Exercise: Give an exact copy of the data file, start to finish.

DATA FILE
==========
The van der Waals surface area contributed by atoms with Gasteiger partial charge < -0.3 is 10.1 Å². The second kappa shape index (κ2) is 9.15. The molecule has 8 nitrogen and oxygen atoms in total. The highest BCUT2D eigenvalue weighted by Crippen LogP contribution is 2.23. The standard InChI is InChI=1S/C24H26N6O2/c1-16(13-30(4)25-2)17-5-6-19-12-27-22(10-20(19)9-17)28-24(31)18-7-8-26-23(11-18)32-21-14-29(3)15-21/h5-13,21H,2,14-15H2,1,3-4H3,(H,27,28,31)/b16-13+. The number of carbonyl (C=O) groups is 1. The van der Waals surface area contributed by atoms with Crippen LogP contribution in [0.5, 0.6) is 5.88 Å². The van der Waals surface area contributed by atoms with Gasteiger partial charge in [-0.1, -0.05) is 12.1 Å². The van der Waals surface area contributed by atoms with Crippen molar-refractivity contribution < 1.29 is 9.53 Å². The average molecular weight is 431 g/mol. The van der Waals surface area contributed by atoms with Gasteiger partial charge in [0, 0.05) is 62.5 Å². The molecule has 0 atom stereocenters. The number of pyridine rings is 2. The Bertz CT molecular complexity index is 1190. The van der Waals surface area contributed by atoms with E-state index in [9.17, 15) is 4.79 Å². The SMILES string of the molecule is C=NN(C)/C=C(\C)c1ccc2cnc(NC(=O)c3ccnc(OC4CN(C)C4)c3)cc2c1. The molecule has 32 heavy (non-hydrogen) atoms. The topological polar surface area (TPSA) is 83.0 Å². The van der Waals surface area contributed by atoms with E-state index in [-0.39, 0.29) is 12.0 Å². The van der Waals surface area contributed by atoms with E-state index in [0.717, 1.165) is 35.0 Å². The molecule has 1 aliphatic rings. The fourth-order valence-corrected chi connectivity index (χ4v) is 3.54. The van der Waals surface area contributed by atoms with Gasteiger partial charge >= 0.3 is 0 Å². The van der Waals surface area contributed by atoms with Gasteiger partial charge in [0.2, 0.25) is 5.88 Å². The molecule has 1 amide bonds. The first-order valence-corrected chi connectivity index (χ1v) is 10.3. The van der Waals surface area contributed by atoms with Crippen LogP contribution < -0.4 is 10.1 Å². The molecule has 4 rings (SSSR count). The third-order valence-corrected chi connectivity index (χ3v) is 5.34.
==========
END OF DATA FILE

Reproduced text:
The van der Waals surface area contributed by atoms with Gasteiger partial charge < -0.3 is 10.1 Å². The second kappa shape index (κ2) is 9.15. The molecule has 8 nitrogen and oxygen atoms in total. The highest BCUT2D eigenvalue weighted by Crippen LogP contribution is 2.23. The standard InChI is InChI=1S/C24H26N6O2/c1-16(13-30(4)25-2)17-5-6-19-12-27-22(10-20(19)9-17)28-24(31)18-7-8-26-23(11-18)32-21-14-29(3)15-21/h5-13,21H,2,14-15H2,1,3-4H3,(H,27,28,31)/b16-13+. The number of carbonyl (C=O) groups is 1. The van der Waals surface area contributed by atoms with Crippen LogP contribution in [0.5, 0.6) is 5.88 Å². The van der Waals surface area contributed by atoms with Gasteiger partial charge in [-0.1, -0.05) is 12.1 Å². The van der Waals surface area contributed by atoms with Crippen molar-refractivity contribution < 1.29 is 9.53 Å². The average molecular weight is 431 g/mol. The van der Waals surface area contributed by atoms with Gasteiger partial charge in [0, 0.05) is 62.5 Å². The molecule has 0 atom stereocenters. The number of pyridine rings is 2. The Bertz CT molecular complexity index is 1190. The van der Waals surface area contributed by atoms with E-state index in [9.17, 15) is 4.79 Å². The SMILES string of the molecule is C=NN(C)/C=C(\C)c1ccc2cnc(NC(=O)c3ccnc(OC4CN(C)C4)c3)cc2c1. The molecule has 32 heavy (non-hydrogen) atoms. The topological polar surface area (TPSA) is 83.0 Å². The van der Waals surface area contributed by atoms with E-state index in [-0.39, 0.29) is 12.0 Å². The van der Waals surface area contributed by atoms with E-state index in [0.717, 1.165) is 35.0 Å². The molecule has 1 aliphatic rings. The fourth-order valence-corrected chi connectivity index (χ4v) is 3.54. The van der Waals surface area contributed by atoms with Gasteiger partial charge >= 0.3 is 0 Å². The van der Waals surface area contributed by atoms with Gasteiger partial charge in [0.2, 0.25) is 5.88 Å². The molecule has 1 amide bonds. The first-order valence-corrected chi connectivity index (χ1v) is 10.3. The van der Waals surface area contributed by atoms with Crippen LogP contribution < -0.4 is 10.1 Å². The molecule has 4 rings (SSSR count). The third-order valence-corrected chi connectivity index (χ3v) is 5.34.